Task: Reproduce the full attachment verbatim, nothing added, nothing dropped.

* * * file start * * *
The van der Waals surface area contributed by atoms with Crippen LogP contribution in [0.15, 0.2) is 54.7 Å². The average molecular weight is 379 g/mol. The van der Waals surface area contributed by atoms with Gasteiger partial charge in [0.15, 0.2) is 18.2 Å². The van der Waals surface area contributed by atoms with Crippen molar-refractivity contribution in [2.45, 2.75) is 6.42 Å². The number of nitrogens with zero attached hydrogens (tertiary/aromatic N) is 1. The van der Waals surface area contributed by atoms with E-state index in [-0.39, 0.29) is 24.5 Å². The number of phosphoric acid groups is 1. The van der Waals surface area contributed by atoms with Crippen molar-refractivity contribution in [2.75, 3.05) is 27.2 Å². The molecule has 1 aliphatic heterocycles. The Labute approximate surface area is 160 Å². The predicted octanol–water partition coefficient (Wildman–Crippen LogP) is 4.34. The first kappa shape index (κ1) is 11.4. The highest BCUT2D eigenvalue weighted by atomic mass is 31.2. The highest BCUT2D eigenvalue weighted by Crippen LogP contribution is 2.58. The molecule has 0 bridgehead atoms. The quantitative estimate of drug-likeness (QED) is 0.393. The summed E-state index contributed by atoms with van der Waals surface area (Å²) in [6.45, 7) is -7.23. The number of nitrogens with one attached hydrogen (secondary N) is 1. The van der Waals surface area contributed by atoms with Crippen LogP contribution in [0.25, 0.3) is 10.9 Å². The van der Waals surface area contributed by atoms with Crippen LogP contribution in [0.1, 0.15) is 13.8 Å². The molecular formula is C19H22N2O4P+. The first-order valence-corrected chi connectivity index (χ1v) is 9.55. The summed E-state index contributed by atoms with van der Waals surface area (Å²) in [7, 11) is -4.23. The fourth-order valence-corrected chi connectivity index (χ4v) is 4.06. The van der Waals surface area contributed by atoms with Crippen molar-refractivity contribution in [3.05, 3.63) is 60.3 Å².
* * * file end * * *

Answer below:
The van der Waals surface area contributed by atoms with Crippen LogP contribution in [0.15, 0.2) is 54.7 Å². The average molecular weight is 379 g/mol. The van der Waals surface area contributed by atoms with Gasteiger partial charge in [0.15, 0.2) is 18.2 Å². The van der Waals surface area contributed by atoms with Crippen molar-refractivity contribution in [2.45, 2.75) is 6.42 Å². The number of nitrogens with zero attached hydrogens (tertiary/aromatic N) is 1. The van der Waals surface area contributed by atoms with E-state index in [-0.39, 0.29) is 24.5 Å². The number of phosphoric acid groups is 1. The van der Waals surface area contributed by atoms with Crippen molar-refractivity contribution in [2.75, 3.05) is 27.2 Å². The molecule has 1 aliphatic heterocycles. The Labute approximate surface area is 160 Å². The predicted octanol–water partition coefficient (Wildman–Crippen LogP) is 4.34. The first kappa shape index (κ1) is 11.4. The highest BCUT2D eigenvalue weighted by atomic mass is 31.2. The highest BCUT2D eigenvalue weighted by Crippen LogP contribution is 2.58. The molecule has 0 bridgehead atoms. The quantitative estimate of drug-likeness (QED) is 0.393. The summed E-state index contributed by atoms with van der Waals surface area (Å²) in [6.45, 7) is -7.23. The number of nitrogens with one attached hydrogen (secondary N) is 1. The van der Waals surface area contributed by atoms with Crippen LogP contribution in [0.25, 0.3) is 10.9 Å². The van der Waals surface area contributed by atoms with Crippen LogP contribution in [0.1, 0.15) is 13.8 Å². The molecular formula is C19H22N2O4P+. The first-order valence-corrected chi connectivity index (χ1v) is 9.55. The summed E-state index contributed by atoms with van der Waals surface area (Å²) in [7, 11) is -4.23. The fourth-order valence-corrected chi connectivity index (χ4v) is 4.06. The van der Waals surface area contributed by atoms with Crippen molar-refractivity contribution in [3.05, 3.63) is 60.3 Å².